Date of Award

2008

Publication Type

Master Thesis

Degree Name

M.A.

Department

Sociology and Anthropology

First Advisor

Dan O'Connor

Keywords

Social sciences

Rights

info:eu-repo/semantics/openAccess

Creative Commons License

Creative Commons Attribution-Noncommercial-No Derivative Works 4.0 License
This work is licensed under a Creative Commons Attribution-Noncommercial-No Derivative Works 4.0 License.

Abstract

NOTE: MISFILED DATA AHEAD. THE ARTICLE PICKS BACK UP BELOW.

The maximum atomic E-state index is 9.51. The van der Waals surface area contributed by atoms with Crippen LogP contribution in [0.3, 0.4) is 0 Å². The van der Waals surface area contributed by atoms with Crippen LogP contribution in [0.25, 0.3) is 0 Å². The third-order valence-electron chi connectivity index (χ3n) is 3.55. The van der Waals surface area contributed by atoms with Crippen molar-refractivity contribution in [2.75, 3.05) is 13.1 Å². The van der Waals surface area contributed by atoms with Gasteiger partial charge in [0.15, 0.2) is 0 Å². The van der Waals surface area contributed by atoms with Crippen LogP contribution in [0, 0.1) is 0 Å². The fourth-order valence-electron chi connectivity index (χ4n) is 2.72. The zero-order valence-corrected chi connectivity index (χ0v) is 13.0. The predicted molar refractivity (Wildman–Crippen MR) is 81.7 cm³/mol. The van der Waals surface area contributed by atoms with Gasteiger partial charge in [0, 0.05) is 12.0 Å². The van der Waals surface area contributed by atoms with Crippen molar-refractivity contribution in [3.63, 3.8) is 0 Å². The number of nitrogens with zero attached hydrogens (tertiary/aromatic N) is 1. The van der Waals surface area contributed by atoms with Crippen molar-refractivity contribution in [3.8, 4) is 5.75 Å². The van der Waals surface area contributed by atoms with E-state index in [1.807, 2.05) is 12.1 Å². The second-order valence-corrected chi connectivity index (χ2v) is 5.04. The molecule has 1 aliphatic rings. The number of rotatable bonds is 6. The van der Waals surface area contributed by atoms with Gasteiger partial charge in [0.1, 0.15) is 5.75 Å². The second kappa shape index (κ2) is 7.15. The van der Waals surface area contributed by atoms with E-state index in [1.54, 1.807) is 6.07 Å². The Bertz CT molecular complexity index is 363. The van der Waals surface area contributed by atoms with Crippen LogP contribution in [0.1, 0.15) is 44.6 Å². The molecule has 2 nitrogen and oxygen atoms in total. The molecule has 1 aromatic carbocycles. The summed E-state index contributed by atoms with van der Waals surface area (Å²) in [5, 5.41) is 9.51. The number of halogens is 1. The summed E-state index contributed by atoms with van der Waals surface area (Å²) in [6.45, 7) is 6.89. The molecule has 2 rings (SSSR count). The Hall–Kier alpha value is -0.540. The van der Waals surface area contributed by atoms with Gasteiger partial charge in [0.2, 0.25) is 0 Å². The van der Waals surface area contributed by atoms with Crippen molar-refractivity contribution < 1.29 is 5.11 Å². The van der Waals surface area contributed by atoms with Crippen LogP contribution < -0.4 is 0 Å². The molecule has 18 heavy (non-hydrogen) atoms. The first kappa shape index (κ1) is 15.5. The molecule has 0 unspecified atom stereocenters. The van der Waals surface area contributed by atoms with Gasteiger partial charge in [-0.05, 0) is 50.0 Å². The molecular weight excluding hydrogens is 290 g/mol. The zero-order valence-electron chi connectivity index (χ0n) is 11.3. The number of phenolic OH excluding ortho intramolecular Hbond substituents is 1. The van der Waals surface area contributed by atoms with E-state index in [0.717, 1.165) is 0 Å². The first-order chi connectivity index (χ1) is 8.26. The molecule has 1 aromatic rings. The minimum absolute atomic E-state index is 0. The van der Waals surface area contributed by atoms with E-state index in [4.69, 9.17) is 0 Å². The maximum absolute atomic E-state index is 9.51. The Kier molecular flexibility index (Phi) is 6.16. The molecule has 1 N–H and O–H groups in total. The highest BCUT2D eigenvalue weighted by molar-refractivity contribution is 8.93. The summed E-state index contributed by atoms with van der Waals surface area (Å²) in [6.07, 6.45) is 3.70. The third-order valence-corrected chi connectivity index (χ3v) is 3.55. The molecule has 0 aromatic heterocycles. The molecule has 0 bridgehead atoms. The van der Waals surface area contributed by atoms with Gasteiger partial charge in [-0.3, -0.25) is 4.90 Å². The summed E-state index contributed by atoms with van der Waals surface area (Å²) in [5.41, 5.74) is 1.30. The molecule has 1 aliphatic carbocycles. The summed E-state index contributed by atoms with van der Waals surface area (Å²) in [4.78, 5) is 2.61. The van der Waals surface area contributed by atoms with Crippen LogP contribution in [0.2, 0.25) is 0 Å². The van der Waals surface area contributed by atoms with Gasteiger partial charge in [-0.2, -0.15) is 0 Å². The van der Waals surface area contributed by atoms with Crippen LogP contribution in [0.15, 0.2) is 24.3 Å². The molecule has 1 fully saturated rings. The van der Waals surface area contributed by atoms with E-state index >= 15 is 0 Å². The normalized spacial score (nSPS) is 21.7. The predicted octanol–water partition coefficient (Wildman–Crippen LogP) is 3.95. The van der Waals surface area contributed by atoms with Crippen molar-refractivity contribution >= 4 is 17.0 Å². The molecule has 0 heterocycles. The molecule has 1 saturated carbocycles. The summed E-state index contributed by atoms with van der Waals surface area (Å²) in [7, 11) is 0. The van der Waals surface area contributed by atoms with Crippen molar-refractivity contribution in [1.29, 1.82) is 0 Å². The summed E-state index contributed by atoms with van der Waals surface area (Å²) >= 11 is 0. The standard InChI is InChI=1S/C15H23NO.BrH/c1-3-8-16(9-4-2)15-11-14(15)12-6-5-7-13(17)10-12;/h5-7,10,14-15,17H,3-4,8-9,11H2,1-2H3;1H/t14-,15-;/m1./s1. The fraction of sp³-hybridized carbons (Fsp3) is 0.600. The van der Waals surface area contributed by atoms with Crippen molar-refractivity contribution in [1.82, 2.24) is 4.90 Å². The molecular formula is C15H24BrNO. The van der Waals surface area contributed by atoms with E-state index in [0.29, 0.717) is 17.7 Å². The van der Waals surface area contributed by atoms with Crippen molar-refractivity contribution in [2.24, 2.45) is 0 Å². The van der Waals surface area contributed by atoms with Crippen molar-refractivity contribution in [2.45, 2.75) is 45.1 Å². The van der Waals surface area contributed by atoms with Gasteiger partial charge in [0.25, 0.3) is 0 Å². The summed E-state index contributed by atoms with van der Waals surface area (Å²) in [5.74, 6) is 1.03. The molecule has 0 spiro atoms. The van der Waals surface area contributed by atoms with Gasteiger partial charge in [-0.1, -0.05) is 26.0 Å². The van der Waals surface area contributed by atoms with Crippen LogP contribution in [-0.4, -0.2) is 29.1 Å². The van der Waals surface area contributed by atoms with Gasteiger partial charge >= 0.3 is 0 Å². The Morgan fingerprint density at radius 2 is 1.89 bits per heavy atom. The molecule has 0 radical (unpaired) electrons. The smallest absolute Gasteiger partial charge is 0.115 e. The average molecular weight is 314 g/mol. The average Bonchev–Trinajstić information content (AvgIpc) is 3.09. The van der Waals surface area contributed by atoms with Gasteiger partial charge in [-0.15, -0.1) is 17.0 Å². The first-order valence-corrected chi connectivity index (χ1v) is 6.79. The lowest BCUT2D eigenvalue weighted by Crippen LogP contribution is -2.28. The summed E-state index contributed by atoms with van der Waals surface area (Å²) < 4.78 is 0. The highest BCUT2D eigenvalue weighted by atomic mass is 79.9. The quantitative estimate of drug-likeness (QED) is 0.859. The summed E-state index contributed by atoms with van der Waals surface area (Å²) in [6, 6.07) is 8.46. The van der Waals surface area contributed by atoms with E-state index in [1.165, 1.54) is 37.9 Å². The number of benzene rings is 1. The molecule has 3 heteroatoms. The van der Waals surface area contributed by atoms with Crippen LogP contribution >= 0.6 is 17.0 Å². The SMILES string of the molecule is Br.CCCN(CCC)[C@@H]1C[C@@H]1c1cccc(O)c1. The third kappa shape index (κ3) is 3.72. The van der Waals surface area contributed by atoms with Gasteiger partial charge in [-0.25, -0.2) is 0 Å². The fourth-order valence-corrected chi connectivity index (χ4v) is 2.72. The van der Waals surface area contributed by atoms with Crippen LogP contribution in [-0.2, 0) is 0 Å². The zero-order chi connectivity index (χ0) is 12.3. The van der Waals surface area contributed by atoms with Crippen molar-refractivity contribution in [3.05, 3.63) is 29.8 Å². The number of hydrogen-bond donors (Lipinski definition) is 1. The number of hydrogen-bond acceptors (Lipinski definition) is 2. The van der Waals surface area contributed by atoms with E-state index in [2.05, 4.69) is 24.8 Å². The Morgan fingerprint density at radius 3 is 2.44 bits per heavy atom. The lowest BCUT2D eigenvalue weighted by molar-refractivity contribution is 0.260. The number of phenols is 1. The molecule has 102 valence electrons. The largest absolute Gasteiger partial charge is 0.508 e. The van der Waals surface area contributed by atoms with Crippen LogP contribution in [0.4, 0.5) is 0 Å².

Governmentality writers have been attentive to shifts in strategies and regimes in many spheres of society, including corrections facilities. As it has been already suggested, regimes often are not displaced by another, but rather they are involved in a relation of 'piling-up'; where new regimes take up strategies and/or technologies of other regimes, creating new ways of thinking about and acting on problems. This paper focuses on the Windsor Jail, and the ways in which offenders are thought about and acted upon. Documents and semi-structured interviews with correctional officers were analyzed to locate rationales, strategies and technologies that are indicative of penal regimes. The findings suggest a marked change in the problematization of remanded inmates. This change is indicative of the emergence of a neo-sovereign regime on the boundary of management of risk and management of 'bare life'.

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